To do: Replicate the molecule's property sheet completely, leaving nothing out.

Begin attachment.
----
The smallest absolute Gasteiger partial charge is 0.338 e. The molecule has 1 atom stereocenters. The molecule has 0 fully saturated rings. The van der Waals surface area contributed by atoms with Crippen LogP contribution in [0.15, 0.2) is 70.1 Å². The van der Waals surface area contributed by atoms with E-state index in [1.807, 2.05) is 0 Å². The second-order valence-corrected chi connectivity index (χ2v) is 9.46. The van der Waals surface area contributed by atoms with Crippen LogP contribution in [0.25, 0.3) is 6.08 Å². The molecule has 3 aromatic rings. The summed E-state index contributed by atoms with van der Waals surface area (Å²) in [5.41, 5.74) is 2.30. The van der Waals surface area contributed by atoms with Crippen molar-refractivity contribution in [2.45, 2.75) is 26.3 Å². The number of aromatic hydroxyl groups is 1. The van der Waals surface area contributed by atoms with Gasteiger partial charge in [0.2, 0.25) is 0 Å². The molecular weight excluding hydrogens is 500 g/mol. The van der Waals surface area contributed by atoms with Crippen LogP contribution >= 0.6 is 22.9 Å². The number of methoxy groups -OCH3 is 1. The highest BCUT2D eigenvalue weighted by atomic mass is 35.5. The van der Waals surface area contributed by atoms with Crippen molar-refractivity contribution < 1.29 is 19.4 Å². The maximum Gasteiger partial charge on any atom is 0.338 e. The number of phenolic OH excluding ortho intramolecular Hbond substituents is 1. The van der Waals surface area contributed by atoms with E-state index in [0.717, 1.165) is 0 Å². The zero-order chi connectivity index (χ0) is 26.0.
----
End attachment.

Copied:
The smallest absolute Gasteiger partial charge is 0.338 e. The molecule has 1 atom stereocenters. The molecule has 0 fully saturated rings. The van der Waals surface area contributed by atoms with Crippen LogP contribution in [0.15, 0.2) is 70.1 Å². The van der Waals surface area contributed by atoms with E-state index in [1.807, 2.05) is 0 Å². The second-order valence-corrected chi connectivity index (χ2v) is 9.46. The van der Waals surface area contributed by atoms with Crippen LogP contribution in [0.25, 0.3) is 6.08 Å². The molecule has 3 aromatic rings. The summed E-state index contributed by atoms with van der Waals surface area (Å²) in [5.41, 5.74) is 2.30. The van der Waals surface area contributed by atoms with Crippen molar-refractivity contribution in [2.45, 2.75) is 26.3 Å². The number of aromatic hydroxyl groups is 1. The van der Waals surface area contributed by atoms with Gasteiger partial charge in [0.2, 0.25) is 0 Å². The molecular weight excluding hydrogens is 500 g/mol. The van der Waals surface area contributed by atoms with Crippen LogP contribution >= 0.6 is 22.9 Å². The number of methoxy groups -OCH3 is 1. The highest BCUT2D eigenvalue weighted by atomic mass is 35.5. The van der Waals surface area contributed by atoms with Crippen molar-refractivity contribution < 1.29 is 19.4 Å². The maximum Gasteiger partial charge on any atom is 0.338 e. The number of phenolic OH excluding ortho intramolecular Hbond substituents is 1. The van der Waals surface area contributed by atoms with E-state index in [0.717, 1.165) is 0 Å². The zero-order chi connectivity index (χ0) is 26.0.